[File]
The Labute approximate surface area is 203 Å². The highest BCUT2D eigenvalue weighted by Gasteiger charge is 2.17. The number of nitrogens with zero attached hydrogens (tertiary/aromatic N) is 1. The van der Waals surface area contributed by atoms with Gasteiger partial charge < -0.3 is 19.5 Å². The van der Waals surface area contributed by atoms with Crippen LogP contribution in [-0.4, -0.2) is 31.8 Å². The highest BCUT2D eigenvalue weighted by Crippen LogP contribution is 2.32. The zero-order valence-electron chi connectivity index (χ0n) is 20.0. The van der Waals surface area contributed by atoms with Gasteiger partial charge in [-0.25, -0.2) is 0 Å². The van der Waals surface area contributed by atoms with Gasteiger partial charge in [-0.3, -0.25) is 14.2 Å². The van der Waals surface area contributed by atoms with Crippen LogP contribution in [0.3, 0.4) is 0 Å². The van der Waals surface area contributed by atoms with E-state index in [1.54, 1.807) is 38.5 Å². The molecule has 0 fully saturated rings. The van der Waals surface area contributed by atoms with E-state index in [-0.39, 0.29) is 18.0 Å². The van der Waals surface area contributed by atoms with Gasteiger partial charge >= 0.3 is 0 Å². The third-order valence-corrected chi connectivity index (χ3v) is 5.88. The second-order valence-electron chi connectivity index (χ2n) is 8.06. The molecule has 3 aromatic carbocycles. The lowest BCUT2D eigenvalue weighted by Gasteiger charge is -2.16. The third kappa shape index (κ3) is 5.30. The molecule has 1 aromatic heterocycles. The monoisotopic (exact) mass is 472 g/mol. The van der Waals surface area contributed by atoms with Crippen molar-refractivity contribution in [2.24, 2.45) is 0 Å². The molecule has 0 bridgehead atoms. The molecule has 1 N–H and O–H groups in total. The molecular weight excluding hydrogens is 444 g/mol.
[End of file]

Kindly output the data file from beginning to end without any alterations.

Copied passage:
The Labute approximate surface area is 203 Å². The highest BCUT2D eigenvalue weighted by Gasteiger charge is 2.17. The number of nitrogens with zero attached hydrogens (tertiary/aromatic N) is 1. The van der Waals surface area contributed by atoms with Gasteiger partial charge < -0.3 is 19.5 Å². The van der Waals surface area contributed by atoms with Crippen LogP contribution in [-0.4, -0.2) is 31.8 Å². The highest BCUT2D eigenvalue weighted by Crippen LogP contribution is 2.32. The zero-order valence-electron chi connectivity index (χ0n) is 20.0. The van der Waals surface area contributed by atoms with Gasteiger partial charge in [-0.25, -0.2) is 0 Å². The van der Waals surface area contributed by atoms with Gasteiger partial charge in [-0.3, -0.25) is 14.2 Å². The van der Waals surface area contributed by atoms with Crippen LogP contribution in [0.3, 0.4) is 0 Å². The van der Waals surface area contributed by atoms with E-state index in [1.54, 1.807) is 38.5 Å². The molecule has 0 fully saturated rings. The van der Waals surface area contributed by atoms with E-state index in [-0.39, 0.29) is 18.0 Å². The van der Waals surface area contributed by atoms with Gasteiger partial charge >= 0.3 is 0 Å². The third-order valence-corrected chi connectivity index (χ3v) is 5.88. The second-order valence-electron chi connectivity index (χ2n) is 8.06. The molecule has 3 aromatic carbocycles. The lowest BCUT2D eigenvalue weighted by Gasteiger charge is -2.16. The third kappa shape index (κ3) is 5.30. The molecule has 1 aromatic heterocycles. The monoisotopic (exact) mass is 472 g/mol. The van der Waals surface area contributed by atoms with Crippen molar-refractivity contribution in [2.24, 2.45) is 0 Å². The molecule has 0 bridgehead atoms. The molecule has 1 N–H and O–H groups in total. The molecular weight excluding hydrogens is 444 g/mol.